On April 1, the NPC Standing Committee’s Legislative Affairs Commission (Commission) made public six of its “responses to legal inquiries” [法律询问答复] from 2020. It last released a batch of such responses from 2018 and 2019 in September 2020, after a thirteen-year hiatus. As we wrote then, these responses to legal inquiries can be considered a form of “soft law”: they answer other governmental bodies’ requests to clarify the applicable law in real-world scenarios and can function like the NPC Standing Committee’s legislative interpretations. The inquiring governmental bodies tend to follow the responses, but they do not bind anyone else. Still, they are considered highly persuasive because of the Commission’s pivotal role in lawmaking. The responses released on Thursday touched on a few different subjects: postponing local legislative sessions due to Covid-19, governance of for-profit private schools, ethnic autonomous regions’ legislative authority, terms of supervision commissions, and rescheduling elections for local people’s congresses. We will summarize and explain these Q&As below.Continue reading “2020 Legal Inquiry Responses: Marriage Age for Ethnic Minorities, Rescheduling Local People’s Congress Elections & More”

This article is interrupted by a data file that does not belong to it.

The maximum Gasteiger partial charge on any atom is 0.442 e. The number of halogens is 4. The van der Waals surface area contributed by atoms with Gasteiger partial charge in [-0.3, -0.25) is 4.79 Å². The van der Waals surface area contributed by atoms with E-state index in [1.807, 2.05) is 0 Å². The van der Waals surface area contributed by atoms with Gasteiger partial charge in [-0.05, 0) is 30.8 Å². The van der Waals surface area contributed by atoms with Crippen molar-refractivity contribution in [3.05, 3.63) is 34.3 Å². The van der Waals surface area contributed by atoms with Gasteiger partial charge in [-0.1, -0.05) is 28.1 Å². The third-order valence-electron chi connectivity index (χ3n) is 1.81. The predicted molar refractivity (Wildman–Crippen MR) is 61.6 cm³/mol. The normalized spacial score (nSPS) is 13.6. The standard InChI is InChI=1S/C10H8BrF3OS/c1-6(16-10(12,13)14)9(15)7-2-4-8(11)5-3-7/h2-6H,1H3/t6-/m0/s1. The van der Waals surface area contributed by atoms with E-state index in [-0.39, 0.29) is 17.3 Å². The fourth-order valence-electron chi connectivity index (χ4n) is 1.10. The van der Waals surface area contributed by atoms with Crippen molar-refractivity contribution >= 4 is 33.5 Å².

The National People’s Congress (NPC) on Wednesday, February 24 formally launched a database of Chinese legal authorities: the National Database of Laws and Regulations [国家法律法规数据库]. The Database has been years in the making. According to the Legal Daily, work on it started in November 2017 and was scheduled to complete by end of 2018. Yet it ended up taking a lot longer—and as we will discuss below, the Database still has had a bumpy start. In this post, we will introduce the types of legal authorities currently available in the Database. We will then discuss its three main functions: browsing, search, and download. And we will end with some concluding thoughts on the Database and look ahead to its future versions. The bottom line: the Database in its current form will not be our go-to platform for looking up Chinese legal documents.Continue reading “NPC Launches Official Chinese Law Database: A Guide & Review”